A recent USCIRF report denounces the “serious violation of international law on religious freedom” in Algeria.
The United States Commission on International Religious Freedom (EXCIRF) recently published a new report on the conditions of religious freedom in Algeria. She highlights aspects of Algerian law that are incompatible with international legal protections for freedom of religion or belief, including laws against blasphemy and proselytism.
“In recent years, the Algerian government has increasingly enforced these laws, imprisoning individuals for blasphemy and proselytism,” reads the report, which states, “it has also interpreted other legal precepts of a way that undermines the right to worship of Algerians".
The report recalls that the Algerian Constitution considers the right to hold opinions as “inviolable” and protects the right to worship “if exercised in accordance with the law”. It also specifies that Algeria ratified the International Convention on Civil and Political Rights in 1989, including Article 18 which grants all individuals the right to manifest their religion or beliefs through worship, practice, observance and teaching. But he deplores the fact that other laws threaten this right, in particular the laws against blasphemy and proselytism. However, the application of these laws has increased in recent years, according to USCIRF experts, for whom this constitutes "a serious violation of international law
on religious freedom.
According to the Algerian Penal Code, any individual who "offends the Prophet and the messengers of God or denigrates the dogma or the precepts of Islam, whether in writing, by works of art, by word or any other means can be punishable by three to five years in prison and the payment of a fine of between 50 and 000 Algerian dinars (about 100 to 000 euros).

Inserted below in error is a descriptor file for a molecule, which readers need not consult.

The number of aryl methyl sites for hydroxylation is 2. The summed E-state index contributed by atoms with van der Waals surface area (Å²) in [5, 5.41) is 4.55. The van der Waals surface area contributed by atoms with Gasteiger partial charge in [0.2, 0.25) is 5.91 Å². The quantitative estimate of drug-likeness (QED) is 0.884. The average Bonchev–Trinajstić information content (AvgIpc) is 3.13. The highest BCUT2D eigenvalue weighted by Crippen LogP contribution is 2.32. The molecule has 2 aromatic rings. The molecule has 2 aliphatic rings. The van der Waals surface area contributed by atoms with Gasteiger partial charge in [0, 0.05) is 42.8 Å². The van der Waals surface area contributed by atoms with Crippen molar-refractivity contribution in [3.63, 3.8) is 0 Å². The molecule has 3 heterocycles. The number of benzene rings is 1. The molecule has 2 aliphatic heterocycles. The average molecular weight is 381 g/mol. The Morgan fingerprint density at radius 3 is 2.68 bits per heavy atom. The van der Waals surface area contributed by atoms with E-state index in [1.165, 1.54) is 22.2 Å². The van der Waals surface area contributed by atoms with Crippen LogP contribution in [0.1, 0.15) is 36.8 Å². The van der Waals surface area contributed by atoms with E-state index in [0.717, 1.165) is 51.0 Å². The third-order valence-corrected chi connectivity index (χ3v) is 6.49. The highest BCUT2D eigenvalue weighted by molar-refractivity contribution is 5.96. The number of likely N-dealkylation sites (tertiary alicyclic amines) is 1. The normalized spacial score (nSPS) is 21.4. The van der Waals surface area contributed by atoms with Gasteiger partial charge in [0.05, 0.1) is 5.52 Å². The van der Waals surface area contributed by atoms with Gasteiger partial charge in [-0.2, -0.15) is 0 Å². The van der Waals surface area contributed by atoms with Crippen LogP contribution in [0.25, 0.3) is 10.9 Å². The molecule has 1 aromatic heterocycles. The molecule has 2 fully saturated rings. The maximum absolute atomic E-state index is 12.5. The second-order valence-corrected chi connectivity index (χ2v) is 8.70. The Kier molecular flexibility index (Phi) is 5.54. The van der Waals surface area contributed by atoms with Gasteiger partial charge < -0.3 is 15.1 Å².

As for Ordinance 06-03 issued in 2006, the USCIRF considers that "although this ordinance aims to protect the rights of non-Muslims to worship in community with each other and in public, it also imposes unjustified restrictions on the rights of non-Muslims to manifest their religion publicly through education”.
According to article 11 of this ordinance 06-03, whoever “incites, coerces or uses means of seduction with the aim of converting a Muslim to another religion; or uses for this purpose teaching, educational, health, social and/or cultural establishments, training institutes, or any other establishment, or any other financial means" is liable to a penalty ranging from three to five years in prison and a fine of 500 to 000 million Algerian dinars (about 1 to 3 euros). Anyone who "makes, stores or distributes printed documents or audiovisual sequences or by any other medium or means aimed at undermining the faith of a Muslim" is liable to the same penalties.
And according to USCIRF experts, the implementation of this ordinance “discriminates against religious minorities, in particular evangelical Protestants”.
The report also points to the laws that govern the cult. “For Algerians practicing non-Muslim worship,” the report reads, “ordinance 06-03 requires that collective worship take place exclusively in buildings authorized for this function by the National Commission for Non-Muslim Worship” . Experts point out that “the government allegedly refused to acknowledge receipt of the Evangelical Protestant Association (EPA) application for registration and forced at least 16 EPA churches to close due to their unregistered status.” According to advocacy groups, "government authorities have pressured EPA member churches to seek status independently of the EPA, allegedly seeking to weaken the cohesion of the evangelical Protestant community."
The USCIRF had placed Algeria on its Special Watch List in 2021. The US government had then put pressure on the Algerian government. For these serious violations of international religious freedom, the Commission asks the US government to keep Algeria on this list. “Further,” the report concludes, “to encourage the Algerian government to avoid repeating the mistakes of the past, the U.S. government should assist Algerian authorities in enacting tailored and incremental policy reforms to bring Algerian law and practice into conformity. with international legal standards.